Decolonizing, Soul Repair and Mutual Aid

One of the concepts Vanesse Julye spoke about during Quaker meetings last weekend was that in order for healing among groups to occur, there needs to be acknowledgement of the common history among those involved in the trauma. Between those who inflicted the injury, and those who experienced it. These discussions generate strong emotional responses.

White Quakers were among those involved in enslavement. There were also Quakers, including my ancestors, among the white settlers who colonized native lands. In addition, some White Friends were involved in the forced assimilation, the cultural genocide, of native children.

I am beginning to know Tom Kunesh as we work together with a group of Friends on the subject of Decolonizing Quakers.

if we want to decolonize Quakerism, the first step is to bring up just what you’re pointing out – the betrayal of Quakerism’s own core values when/as it took native land for an english colony, settled native land, spoke english on native land, missionized & converted & judged natives to be inferior & lacking & needing improvement to european standards.  the moral injury done to quakerism in assuming it had ‘Light’ and natives did not.  and then the injury done to all the tribes it came in contact with…. both the moral injury to natives and the moral injury to Quakerism itself that i have never heard Quakers address. 

if we are to work on ‘decolonizing quakers’, on ourselves, we should name the historical moral injuries committed in quaker colonizing. 

tom kunesh, Standing Rock & settler descendant

if we are to work on ‘decolonizing quakers’, on ourselves, we should name the historical moral injuries committed in quaker colonizing

Tom Kunesh

I’ve been writing a lot about moral injury since I learned of this concept. see: “moral injury”

Treating moral injury has been described as “soul repair” due to the nature of moral anguish.[17] 

According to Jonathan Shay, the process of recovery should consist of “purification” through the “communalization of trauma.” Shay places special importance on communication through artistic means of expression. Moral injury could only be absolved when “the trauma survivor… [is] permitted and empowered to voice their experience….”. Fully coming “home” would mean integration into a culture where one is accepted, valued and respected, has a sense of place, purpose, and social support.[10]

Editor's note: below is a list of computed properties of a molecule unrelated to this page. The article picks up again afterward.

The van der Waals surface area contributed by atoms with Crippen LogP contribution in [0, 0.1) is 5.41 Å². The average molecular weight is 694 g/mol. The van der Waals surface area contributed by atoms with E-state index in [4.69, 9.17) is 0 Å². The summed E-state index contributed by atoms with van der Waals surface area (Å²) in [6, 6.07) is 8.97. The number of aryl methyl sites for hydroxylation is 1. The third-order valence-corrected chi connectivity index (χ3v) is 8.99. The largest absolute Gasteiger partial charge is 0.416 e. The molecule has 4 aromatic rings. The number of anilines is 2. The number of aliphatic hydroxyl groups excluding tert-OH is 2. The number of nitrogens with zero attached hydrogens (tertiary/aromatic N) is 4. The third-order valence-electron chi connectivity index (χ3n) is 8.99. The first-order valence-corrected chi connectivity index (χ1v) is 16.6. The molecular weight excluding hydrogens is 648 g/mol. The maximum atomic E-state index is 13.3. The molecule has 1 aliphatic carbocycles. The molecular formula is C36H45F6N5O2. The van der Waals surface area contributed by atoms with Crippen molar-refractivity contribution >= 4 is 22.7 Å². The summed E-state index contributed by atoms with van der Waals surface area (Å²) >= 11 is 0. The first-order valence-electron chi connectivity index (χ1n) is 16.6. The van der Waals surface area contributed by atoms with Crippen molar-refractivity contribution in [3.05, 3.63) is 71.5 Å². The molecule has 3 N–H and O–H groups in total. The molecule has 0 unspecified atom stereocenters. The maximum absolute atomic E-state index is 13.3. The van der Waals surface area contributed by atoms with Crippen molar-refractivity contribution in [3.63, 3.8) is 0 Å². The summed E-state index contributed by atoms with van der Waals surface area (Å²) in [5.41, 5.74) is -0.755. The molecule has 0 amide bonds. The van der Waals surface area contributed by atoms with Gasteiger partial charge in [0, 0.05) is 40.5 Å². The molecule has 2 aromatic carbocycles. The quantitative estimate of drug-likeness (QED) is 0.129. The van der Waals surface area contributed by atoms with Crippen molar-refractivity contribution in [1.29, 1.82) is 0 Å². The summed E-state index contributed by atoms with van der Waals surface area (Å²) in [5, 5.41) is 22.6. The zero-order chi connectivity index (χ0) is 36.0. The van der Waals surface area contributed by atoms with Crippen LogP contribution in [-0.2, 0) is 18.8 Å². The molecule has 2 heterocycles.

There are so many benefits of Mutual Aid. One I haven’t written much about relates to these concepts of moral injury and soul repair. A fundamental part of Mutual Aid is that everyone involved is working on issues that affect everyone in the group. Once you have been working in a Mutual Aid community long enough to establish trust, you have equal say in what happens because of the intentional horizontal hierarchy, or the intentional absence of a vertical hierarchy. This provides the conditions for soul repair Jonathan Shay writes about above. Moral injury could only be absolved when “the trauma survivor… [is] permitted and empowered to voice their experience….” In the image below you can see our Des Moines Mutual Aid group is part of the Truthsgiving Collective.

Link to Public Minute on Native Place Names, Nashville Friends Meeting (shared with us by Tom Kunesh).

More about Mutual Aid and decolonizing can be found here: Mutual Aid Discourages Colonized Ideas

Truthsgiving is an ideology that must be enacted through truth telling and mutual aid to discourage colonized ideas about the thanksgiving mythology—not a name switch so we can keep doing the same thing. It’s about telling and doing the truth on this day so we can stop dangerous stereotypes and whitewashed history from continuing to harm Indigenous lands and Peoples, as well as Black, Latinx, Asian-American and all oppressed folks on Turtle Island.

This entry was posted in decolonize, enslavement, Indigenous, moral injury, Mutual Aid, Quaker, race, soul repair, Uncategorized. Bookmark the permalink.

2 Responses to Decolonizing, Soul Repair and Mutual Aid

  1. Beth Furlong says:

    I value Tom Kunesh’s and your reflections.

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